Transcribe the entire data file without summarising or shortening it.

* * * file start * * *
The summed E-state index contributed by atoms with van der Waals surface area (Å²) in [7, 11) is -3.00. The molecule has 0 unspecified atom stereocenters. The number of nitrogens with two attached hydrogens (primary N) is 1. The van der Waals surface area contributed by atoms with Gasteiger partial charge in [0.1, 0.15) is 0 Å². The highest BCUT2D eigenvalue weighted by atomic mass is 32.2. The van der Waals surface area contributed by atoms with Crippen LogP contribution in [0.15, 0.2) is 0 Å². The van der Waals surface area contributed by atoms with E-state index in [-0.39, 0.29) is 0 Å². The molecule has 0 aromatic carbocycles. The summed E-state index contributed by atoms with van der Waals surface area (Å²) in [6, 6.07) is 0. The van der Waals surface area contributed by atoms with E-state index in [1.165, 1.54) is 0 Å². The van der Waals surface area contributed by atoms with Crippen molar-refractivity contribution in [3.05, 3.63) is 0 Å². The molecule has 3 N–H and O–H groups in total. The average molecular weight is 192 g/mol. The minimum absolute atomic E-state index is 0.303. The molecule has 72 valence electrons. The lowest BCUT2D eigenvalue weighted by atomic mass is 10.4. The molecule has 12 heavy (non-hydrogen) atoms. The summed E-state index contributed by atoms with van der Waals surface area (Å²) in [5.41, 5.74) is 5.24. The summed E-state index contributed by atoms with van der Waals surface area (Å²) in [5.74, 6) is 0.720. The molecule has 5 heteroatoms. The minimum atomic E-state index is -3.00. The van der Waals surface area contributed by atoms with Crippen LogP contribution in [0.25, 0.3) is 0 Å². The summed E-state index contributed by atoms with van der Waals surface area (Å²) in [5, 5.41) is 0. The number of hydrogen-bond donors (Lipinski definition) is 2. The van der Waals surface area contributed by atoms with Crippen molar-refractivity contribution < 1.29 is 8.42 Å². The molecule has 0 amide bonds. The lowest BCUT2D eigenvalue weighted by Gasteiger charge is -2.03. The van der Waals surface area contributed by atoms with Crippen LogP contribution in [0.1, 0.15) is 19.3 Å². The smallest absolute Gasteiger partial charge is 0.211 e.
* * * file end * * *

The summed E-state index contributed by atoms with van der Waals surface area (Å²) in [7, 11) is -3.00. The molecule has 0 unspecified atom stereocenters. The number of nitrogens with two attached hydrogens (primary N) is 1. The van der Waals surface area contributed by atoms with Gasteiger partial charge in [0.1, 0.15) is 0 Å². The highest BCUT2D eigenvalue weighted by atomic mass is 32.2. The van der Waals surface area contributed by atoms with Crippen LogP contribution in [0.15, 0.2) is 0 Å². The van der Waals surface area contributed by atoms with E-state index in [-0.39, 0.29) is 0 Å². The molecule has 0 aromatic carbocycles. The summed E-state index contributed by atoms with van der Waals surface area (Å²) in [6, 6.07) is 0. The van der Waals surface area contributed by atoms with E-state index in [1.165, 1.54) is 0 Å². The van der Waals surface area contributed by atoms with Crippen molar-refractivity contribution in [3.05, 3.63) is 0 Å². The molecule has 3 N–H and O–H groups in total. The average molecular weight is 192 g/mol. The minimum absolute atomic E-state index is 0.303. The molecule has 72 valence electrons. The lowest BCUT2D eigenvalue weighted by atomic mass is 10.4. The molecule has 12 heavy (non-hydrogen) atoms. The summed E-state index contributed by atoms with van der Waals surface area (Å²) in [5.41, 5.74) is 5.24. The summed E-state index contributed by atoms with van der Waals surface area (Å²) in [5.74, 6) is 0.720. The molecule has 5 heteroatoms. The minimum atomic E-state index is -3.00. The van der Waals surface area contributed by atoms with Crippen LogP contribution in [0.25, 0.3) is 0 Å². The summed E-state index contributed by atoms with van der Waals surface area (Å²) in [5, 5.41) is 0. The number of hydrogen-bond donors (Lipinski definition) is 2. The van der Waals surface area contributed by atoms with Crippen molar-refractivity contribution < 1.29 is 8.42 Å². The molecule has 0 amide bonds. The lowest BCUT2D eigenvalue weighted by Gasteiger charge is -2.03. The van der Waals surface area contributed by atoms with Crippen LogP contribution in [0.1, 0.15) is 19.3 Å². The smallest absolute Gasteiger partial charge is 0.211 e.